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Explore the Entrepreneurship.org Resource Center to find resources. Designed with entrepreneurs in mind, our resource center allows you to find materials to grow great ideas.
Winning interscholastic new venture competitions and real-world financing entails focusing on markets rather than technology or planning, says a venture capitalist who judges such contests.
The Young Entrepreneurs' Organization created opportunities for Keith Alpers, but he has given back to the organization many times over.
Beyond just the time she spends helping low-income high school students learn about entrepreneurship, Patty Alper provides funding, which takes the students' experience to the next level.
When you get out there thinking you're the most important member of the team, you're headed for failure, says Wally Amos. The founder of Famous Amos Cookies found out the hard way that you can't just indulge your whims and let the chocolate chips fall where they may. How he developed a spiritual understanding, recovered his good name and started a new, more successful company serves as a great recipe for other entrepreneurs.
The essence of entrepreneurship, say many entrepreneurs, is the ability to see and act on opportunity.
Charles Henagan loved his new job as a vice-president of marketing at a major beverage company. His challenge was to reinvigorate a legendary brand of vodka and he embraced the adrenaline rush of travel, meetings and strategy sessions. Approaching 50, he was the oldest employee in his division, but made an effort to bond with younger colleagues over cocktails after work. Top management embraced his initiatives and he was feeling great about his work.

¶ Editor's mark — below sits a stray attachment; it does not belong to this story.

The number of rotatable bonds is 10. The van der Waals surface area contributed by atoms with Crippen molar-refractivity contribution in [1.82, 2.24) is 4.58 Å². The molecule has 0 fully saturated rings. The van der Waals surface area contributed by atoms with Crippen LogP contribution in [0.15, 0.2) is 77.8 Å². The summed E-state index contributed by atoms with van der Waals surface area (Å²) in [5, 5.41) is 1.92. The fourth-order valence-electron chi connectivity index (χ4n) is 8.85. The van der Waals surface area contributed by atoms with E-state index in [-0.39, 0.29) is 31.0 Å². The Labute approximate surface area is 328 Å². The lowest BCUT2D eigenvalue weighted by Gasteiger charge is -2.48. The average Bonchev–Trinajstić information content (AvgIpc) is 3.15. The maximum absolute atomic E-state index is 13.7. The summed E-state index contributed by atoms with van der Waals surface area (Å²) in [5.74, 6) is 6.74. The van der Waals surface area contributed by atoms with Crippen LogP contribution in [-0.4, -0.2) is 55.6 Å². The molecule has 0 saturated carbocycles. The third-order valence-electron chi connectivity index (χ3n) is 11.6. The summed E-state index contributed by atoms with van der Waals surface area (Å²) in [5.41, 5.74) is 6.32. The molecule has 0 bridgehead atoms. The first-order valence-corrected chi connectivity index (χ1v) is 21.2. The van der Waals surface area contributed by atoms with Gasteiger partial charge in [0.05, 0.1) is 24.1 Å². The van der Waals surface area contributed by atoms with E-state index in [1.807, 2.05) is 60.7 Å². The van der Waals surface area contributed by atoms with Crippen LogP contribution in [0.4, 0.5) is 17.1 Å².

May 05, 2010 -
Think of yourself as a bottle of Gatorade®. Why? Because when sales of the neon-colored beverage went flat last year, Gatorade’s marketing team rebranded the drink by touting it as a health-oriented, before, during and after sports drink. Although the ingredients are probably the same, the pitch changed.
It’s a great strategy to mimic if you’re looking for a new job or seeking investors to support an entrepreneurial venture, especially if you’ve been demoralized by losing a corporate job.
“Remember, you are not a job title,” said Diane DiResta, a speaking strategist and author of Knockout Presentations. “You have to look at yourself as a package of skills and strengths.”
Entrepreneurship means risk, writes the author, a veteran journalist turn dot-com entrepreneur who lived to tell the tale in a best-selling book. In an equally frank article, he speaks about teetering on the brink of financial and marital collapse before securing financing, and advises fledglings to assess their tolerance for risk and level with loved ones before taking the risk-laden entrepreneurial plunge.
Service companies aiming to grow fast enough to attract financing need to address the weaknesses inherent in such business models, says the founder of a human-resources consultancy.
If you're thinking about entrepreneurship, you've probably heard that you should start your business before you quit your day job. It's good advise, but not always practical.
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